We just came back from the National Affordable Housing Management Association (NAHMA) Fall Meeting in Washington, DC. One of the topics was Fair Housing. The title of this informative session was Opportunities for Discrimination and How Owners and Agents Accidentally Put Themselves at Risk.
We usually think of opportunities as a good thing, but in this case, the panel discussed how owner agents open themselves up for complaints and lawsuits with inadequate training and a lack of evidence.
Jeffrey Promnitz, CEO of Zeffert and Associates, gave an example of an otherwise stellar employee who forgot a resident request to move to a new unit. The resident had a note from a doctor. However, the employee was rushing out the door to get to a college class. She forgot about the request, and she did not write a note to remind herself when she returned to the office. The incident eventually led to a lawsuit. Promnitz says this is where documentation is critical.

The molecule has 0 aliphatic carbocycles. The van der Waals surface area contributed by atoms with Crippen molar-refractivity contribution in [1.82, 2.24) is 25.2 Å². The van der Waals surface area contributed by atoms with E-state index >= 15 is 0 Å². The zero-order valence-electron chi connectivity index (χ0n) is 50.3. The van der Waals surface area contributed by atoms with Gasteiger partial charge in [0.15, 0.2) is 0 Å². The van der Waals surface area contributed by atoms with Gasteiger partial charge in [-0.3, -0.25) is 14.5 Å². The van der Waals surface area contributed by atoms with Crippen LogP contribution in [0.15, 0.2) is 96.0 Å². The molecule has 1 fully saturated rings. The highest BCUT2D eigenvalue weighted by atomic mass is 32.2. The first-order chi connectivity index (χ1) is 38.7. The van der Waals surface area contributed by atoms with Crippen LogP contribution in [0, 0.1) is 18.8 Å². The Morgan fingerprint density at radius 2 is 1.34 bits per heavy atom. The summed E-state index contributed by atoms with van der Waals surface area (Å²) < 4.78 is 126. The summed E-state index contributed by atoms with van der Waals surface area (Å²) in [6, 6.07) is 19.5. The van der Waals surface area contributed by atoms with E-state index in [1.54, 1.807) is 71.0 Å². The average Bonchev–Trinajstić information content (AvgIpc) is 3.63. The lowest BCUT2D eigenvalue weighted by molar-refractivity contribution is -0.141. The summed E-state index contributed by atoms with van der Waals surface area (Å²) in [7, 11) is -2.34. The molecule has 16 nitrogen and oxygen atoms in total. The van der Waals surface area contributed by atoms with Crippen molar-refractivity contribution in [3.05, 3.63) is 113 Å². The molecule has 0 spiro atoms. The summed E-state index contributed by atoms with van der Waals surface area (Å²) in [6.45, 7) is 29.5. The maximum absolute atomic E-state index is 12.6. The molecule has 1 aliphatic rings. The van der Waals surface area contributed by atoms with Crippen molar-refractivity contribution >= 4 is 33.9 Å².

“You don’t want to become the next test case for a fair housing case.”
So how do we encourage our staff to stay on top of something as simple as leaving a sticky note to remind themselves the next day?
“Sometimes people are not fully aware of the necessary documentation,” said panelist Iyen Acosta, an associate with Reno and Cavanaugh. “Educate your staff to show we did everything we needed to do.”
Acosta also suggested regular meetings to review the day. Get your staff to discuss any issues or requests that came up that day. This daily meeting should include Maintenance Staff.
Promnitz told the O/As to use the Four P’s… Post Public Policy for People.
“Create something for your properties and post it everywhere,” he said.
The public posting creates a higher probability that your staff will take ownership of the policies. It also goes a long way with investigators.
“It shows you put forth and effort in addition to regulations training,” Acosta said.
Training is equally important. Initial onboard training lets your staff know upfront what both you and HUD expect of them.
“You train everybody,” Promnitz noted. “Especially anybody who comes in contact with residents.”